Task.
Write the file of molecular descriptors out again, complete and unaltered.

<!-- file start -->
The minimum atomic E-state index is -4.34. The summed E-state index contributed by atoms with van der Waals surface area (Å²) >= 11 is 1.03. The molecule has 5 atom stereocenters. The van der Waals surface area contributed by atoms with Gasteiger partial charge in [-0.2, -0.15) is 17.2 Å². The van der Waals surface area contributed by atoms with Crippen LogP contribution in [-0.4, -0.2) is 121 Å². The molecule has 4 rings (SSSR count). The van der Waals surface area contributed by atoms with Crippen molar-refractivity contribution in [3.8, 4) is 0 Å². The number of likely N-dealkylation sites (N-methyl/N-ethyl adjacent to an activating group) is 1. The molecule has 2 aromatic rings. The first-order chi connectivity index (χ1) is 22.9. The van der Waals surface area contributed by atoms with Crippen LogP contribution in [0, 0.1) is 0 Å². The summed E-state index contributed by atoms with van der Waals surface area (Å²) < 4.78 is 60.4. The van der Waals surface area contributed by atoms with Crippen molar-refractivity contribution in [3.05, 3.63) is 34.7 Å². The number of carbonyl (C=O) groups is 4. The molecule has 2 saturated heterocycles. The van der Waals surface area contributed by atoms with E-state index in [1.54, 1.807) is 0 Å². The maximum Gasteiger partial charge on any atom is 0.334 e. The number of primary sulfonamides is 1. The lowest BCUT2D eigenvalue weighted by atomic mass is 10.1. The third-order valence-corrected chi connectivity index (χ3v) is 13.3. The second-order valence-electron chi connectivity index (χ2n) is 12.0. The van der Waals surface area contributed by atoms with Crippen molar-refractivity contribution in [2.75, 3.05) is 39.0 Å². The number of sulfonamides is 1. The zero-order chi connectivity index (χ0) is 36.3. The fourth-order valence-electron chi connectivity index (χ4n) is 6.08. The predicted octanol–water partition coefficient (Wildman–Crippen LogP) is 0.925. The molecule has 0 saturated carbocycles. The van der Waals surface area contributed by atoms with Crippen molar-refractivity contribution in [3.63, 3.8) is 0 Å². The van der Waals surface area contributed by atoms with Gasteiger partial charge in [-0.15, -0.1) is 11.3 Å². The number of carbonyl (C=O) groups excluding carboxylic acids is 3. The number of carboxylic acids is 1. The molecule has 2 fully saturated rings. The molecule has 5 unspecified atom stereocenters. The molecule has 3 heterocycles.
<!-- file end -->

The minimum atomic E-state index is -4.34. The summed E-state index contributed by atoms with van der Waals surface area (Å²) >= 11 is 1.03. The molecule has 5 atom stereocenters. The van der Waals surface area contributed by atoms with Gasteiger partial charge in [-0.2, -0.15) is 17.2 Å². The van der Waals surface area contributed by atoms with Crippen LogP contribution in [-0.4, -0.2) is 121 Å². The molecule has 4 rings (SSSR count). The van der Waals surface area contributed by atoms with Crippen molar-refractivity contribution in [3.8, 4) is 0 Å². The number of likely N-dealkylation sites (N-methyl/N-ethyl adjacent to an activating group) is 1. The molecule has 2 aromatic rings. The first-order chi connectivity index (χ1) is 22.9. The van der Waals surface area contributed by atoms with Crippen LogP contribution in [0, 0.1) is 0 Å². The summed E-state index contributed by atoms with van der Waals surface area (Å²) < 4.78 is 60.4. The van der Waals surface area contributed by atoms with Crippen molar-refractivity contribution in [3.05, 3.63) is 34.7 Å². The number of carbonyl (C=O) groups is 4. The molecule has 2 saturated heterocycles. The van der Waals surface area contributed by atoms with E-state index in [1.54, 1.807) is 0 Å². The maximum Gasteiger partial charge on any atom is 0.334 e. The number of primary sulfonamides is 1. The lowest BCUT2D eigenvalue weighted by atomic mass is 10.1. The third-order valence-corrected chi connectivity index (χ3v) is 13.3. The second-order valence-electron chi connectivity index (χ2n) is 12.0. The van der Waals surface area contributed by atoms with Crippen molar-refractivity contribution in [2.75, 3.05) is 39.0 Å². The number of sulfonamides is 1. The zero-order chi connectivity index (χ0) is 36.3. The fourth-order valence-electron chi connectivity index (χ4n) is 6.08. The predicted octanol–water partition coefficient (Wildman–Crippen LogP) is 0.925. The molecule has 0 saturated carbocycles. The van der Waals surface area contributed by atoms with Crippen molar-refractivity contribution in [3.63, 3.8) is 0 Å². The van der Waals surface area contributed by atoms with Gasteiger partial charge in [-0.15, -0.1) is 11.3 Å². The number of carbonyl (C=O) groups excluding carboxylic acids is 3. The number of carboxylic acids is 1. The molecule has 2 fully saturated rings. The molecule has 5 unspecified atom stereocenters. The molecule has 3 heterocycles.